We did a couple more trips during this time.



Next up I addressed the oil leaking coming from the distributor,

Easy to see how oil made it right passed the flattened o-ring on the left

Also cleaned up the cap and rotor while I had it off

Then I added 1" wheel spacers to the rear end so it would track better in deep snow. This aligned the front and rear perfectly.

I also turned up the front torsion bars slightly to add another 1.5" of lift to the front of the truck.

Then took it for an alignment,

I got a nasty surprise though once it was up on their rack. The mechanic quickly pointed out to me that both lower ball joints, inner tie rods and the pitman arm were all in very bad shape. Tons of play in them all making an alignment a waste of time. So they dropped it back down and didn't charge me anything which was nice. I then went and bought all new moog stuff, upper and lower ball joints, inner and outer tie rods, and a pitman arm. I couldn't believe the bill, it was like $600 even with my 45% discount at lordco. The parts were junk too, the balljoints were so tight you could barely move them with a snipe. and the tie rods were just some junky threads.

So I returned them and ordered some proforged parts. They've got a million mile warranty on their stuff. I run their full linkage on my '84 and have dealt with their warranty system before and it's totally painless. You email a picture of the failure, in my case a boot, and they send out an entirely new part at no cost to you.

I ended up getting a better product, upgraded billet aluminum tie rod sleeves, a throttle body rebuild kit and a smaller pulley for the roots blower on the '84. All for $75 less than the moog crap I originally purchased.

My hats off to proforged. It's definitely not the same quality as say Howe, but for the price it's good stuff.

old crusty ball joints out,

new in, also wire wheeled and painted what I could underneath as well while I was at it.

old steering linkage out.

Only issue I had with the entire kit was the zirc fittings for the lower balljoints. The threads were just all messed up from the factory so I just went out and grabbed some new ones.

After everything was done I borrowed the electric grease gun I use for equipment at work and gave everything a good hit of the red stuff.

another trip in the middle of it all in the booger



The next thing I needed to address was the fuel tank. For two reasons; 1 being that it was 30 years old and the truck had sat a lot of it's life; 2 being that the current tank was a mere 13 gallons.

So I purchased a new 20 gallon tank for it.

There's two ways to do this. You try and undo the fuel lines from atop the tank which is crammed under the bed and then drop the tank, or you just pull the bed and make life a lot easier.

So off came the canopy for the first time ever.

Love how the truck looks sans grandpa topper

Called a buddy over to give me a hand,

To give you an idea of how tiny the tank really was. This combined with a very large gas gauge on the dash equated to actually being to see the marker dropping on the fuel gauge as you were driving.

Much to my own dismay I reused the old in tank fuel pump. It still seem to be working great and nothing looked baked or crusty on it. I hope I don't regret that choice in the near future. A new pump was $180.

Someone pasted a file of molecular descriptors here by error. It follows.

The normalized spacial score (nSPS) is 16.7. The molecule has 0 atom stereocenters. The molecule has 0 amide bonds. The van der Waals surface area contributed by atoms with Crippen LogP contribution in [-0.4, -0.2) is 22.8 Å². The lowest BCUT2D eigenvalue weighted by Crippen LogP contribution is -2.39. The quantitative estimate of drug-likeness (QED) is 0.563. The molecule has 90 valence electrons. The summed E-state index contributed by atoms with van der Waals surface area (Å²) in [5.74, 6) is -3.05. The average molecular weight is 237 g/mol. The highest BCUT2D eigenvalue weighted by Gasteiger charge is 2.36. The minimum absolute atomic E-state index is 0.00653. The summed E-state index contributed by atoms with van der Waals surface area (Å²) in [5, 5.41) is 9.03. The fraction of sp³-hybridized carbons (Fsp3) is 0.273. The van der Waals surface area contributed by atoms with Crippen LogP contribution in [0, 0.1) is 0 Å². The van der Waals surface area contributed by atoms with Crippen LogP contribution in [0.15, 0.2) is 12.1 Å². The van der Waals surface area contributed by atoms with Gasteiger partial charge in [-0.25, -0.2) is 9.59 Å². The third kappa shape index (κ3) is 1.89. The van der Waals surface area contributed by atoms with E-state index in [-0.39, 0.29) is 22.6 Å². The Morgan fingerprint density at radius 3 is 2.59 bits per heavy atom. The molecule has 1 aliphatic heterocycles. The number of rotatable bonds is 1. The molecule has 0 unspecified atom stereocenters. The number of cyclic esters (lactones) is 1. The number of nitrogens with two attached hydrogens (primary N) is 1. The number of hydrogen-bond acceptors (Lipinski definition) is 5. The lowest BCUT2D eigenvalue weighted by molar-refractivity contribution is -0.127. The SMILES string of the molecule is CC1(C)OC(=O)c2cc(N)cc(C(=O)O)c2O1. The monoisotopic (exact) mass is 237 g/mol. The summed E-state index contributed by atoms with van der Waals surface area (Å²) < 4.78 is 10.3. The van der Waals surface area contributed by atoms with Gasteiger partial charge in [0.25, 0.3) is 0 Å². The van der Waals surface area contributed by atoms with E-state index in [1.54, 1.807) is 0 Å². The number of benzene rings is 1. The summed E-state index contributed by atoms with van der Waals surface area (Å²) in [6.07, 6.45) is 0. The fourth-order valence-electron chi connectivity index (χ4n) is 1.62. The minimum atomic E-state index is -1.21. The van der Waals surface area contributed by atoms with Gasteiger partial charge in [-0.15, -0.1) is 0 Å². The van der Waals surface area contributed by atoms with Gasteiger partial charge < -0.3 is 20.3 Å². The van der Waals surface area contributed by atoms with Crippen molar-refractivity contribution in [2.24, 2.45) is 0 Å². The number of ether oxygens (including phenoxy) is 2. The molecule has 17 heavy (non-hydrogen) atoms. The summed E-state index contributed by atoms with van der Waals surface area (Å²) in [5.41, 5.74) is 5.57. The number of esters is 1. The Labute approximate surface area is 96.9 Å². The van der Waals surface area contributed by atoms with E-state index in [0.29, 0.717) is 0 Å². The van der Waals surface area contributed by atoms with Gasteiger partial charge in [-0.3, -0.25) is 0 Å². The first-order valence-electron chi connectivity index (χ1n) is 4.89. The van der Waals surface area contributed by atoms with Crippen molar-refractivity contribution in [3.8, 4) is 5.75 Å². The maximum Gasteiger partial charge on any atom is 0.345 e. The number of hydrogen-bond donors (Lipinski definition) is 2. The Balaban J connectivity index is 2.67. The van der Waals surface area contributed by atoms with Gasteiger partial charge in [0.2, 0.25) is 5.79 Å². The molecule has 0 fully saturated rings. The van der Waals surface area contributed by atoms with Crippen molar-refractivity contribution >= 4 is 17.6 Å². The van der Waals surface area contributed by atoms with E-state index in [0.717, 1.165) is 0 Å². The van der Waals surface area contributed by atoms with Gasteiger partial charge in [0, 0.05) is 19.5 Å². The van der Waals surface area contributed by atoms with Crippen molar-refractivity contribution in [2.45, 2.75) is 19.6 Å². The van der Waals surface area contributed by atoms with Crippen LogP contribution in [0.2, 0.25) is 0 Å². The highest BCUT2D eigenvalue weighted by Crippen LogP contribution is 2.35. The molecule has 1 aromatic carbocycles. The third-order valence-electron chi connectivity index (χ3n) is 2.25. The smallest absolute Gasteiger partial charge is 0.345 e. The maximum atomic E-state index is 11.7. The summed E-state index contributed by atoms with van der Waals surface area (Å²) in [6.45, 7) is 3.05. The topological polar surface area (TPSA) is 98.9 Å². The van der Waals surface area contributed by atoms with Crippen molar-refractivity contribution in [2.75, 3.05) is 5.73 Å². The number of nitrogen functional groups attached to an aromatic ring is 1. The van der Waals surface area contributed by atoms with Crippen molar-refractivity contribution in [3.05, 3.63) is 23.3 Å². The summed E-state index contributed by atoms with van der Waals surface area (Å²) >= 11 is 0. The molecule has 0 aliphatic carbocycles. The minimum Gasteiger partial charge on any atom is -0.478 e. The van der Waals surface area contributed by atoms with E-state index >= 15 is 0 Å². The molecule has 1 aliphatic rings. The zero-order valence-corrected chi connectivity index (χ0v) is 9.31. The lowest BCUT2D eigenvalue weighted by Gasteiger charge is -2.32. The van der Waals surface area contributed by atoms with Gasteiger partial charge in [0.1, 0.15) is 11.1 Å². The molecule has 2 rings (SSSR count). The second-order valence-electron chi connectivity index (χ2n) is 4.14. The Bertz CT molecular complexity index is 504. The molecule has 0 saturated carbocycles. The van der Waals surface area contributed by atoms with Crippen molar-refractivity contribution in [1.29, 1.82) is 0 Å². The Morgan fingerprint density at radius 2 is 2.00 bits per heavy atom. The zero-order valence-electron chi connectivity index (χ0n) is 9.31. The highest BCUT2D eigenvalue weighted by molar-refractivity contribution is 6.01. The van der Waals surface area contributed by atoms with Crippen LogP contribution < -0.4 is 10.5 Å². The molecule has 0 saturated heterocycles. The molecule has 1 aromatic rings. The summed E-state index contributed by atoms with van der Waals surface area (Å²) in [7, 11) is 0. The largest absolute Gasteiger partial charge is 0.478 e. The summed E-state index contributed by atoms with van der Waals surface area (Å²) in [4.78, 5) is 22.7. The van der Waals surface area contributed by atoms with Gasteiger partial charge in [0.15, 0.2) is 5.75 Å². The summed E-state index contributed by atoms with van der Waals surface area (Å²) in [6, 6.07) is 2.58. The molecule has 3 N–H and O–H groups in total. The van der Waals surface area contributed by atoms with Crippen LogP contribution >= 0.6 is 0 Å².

Only hiccup I had with the install was the crap tank strap threads that just peeled right off... Another returned part and delay.

then my landlord called me out and told me since I had the bed off I had to wire wheel and paint the frame. I wasn't going to but since the tank strap stripped and the store was closed I obliged.

in progress

It's mostly just superficial. I'm curious to see how long it holds up.

I ended up going right under the cab all the way to the front end. I have to say it does clean up the look of the truck as the frames are quite low slung and visible as is.

Next up I fitted up my new to me hitch with new gr 8 hardware as well

Made up some aluminum spacers to get the fitment just right,

The new fuel tank came with a couple issues. I need a different skid plate for it and some slightly different brackets as well.
Picked them up at the yard in really nice shape too.

Finally got around to getting the v-belts swapped out.

Somewhere in the middle of all this we did out a trip back out to Ontario,



Not that this will ever be a show truck but I do like some shiny things, picked up this air cleaner lid from the yard

Also picked up this old timing light for like $5 and made sure the timing was dialed into 10*

At this point I had been driving the truck around town to do the odd errand here and there and was starting to gain a little faith in it. Hunting season was starting up so we started using it for that.

Nice little bonus the truck came with an old school gun rack behind the seat.

first trip out we came home with supper

Found some burial cable at work from a demo job that I would save to later wire up the winch plug.

another trip, this one was around the kootenays

blaeberry falls outside of golden

A goal I had in the back of my mind for the truck all along was to get collector plates for it. There are pretty strict requirements involved in the application process but the truck almost fully filled them. Aside from the rear bumper having a big rust hole in it.

I came up on this one from a part out for $30

Much better

At this point my list was dwindling down to the more expensive not so necessary things, so we just used it quite a bit during hunting season

Then I started school in the fall. I worked full time and went to school full time. Which meant the truck sat idle for just over months.



Great seeing this truck getting freshened up. I look forward to more updates.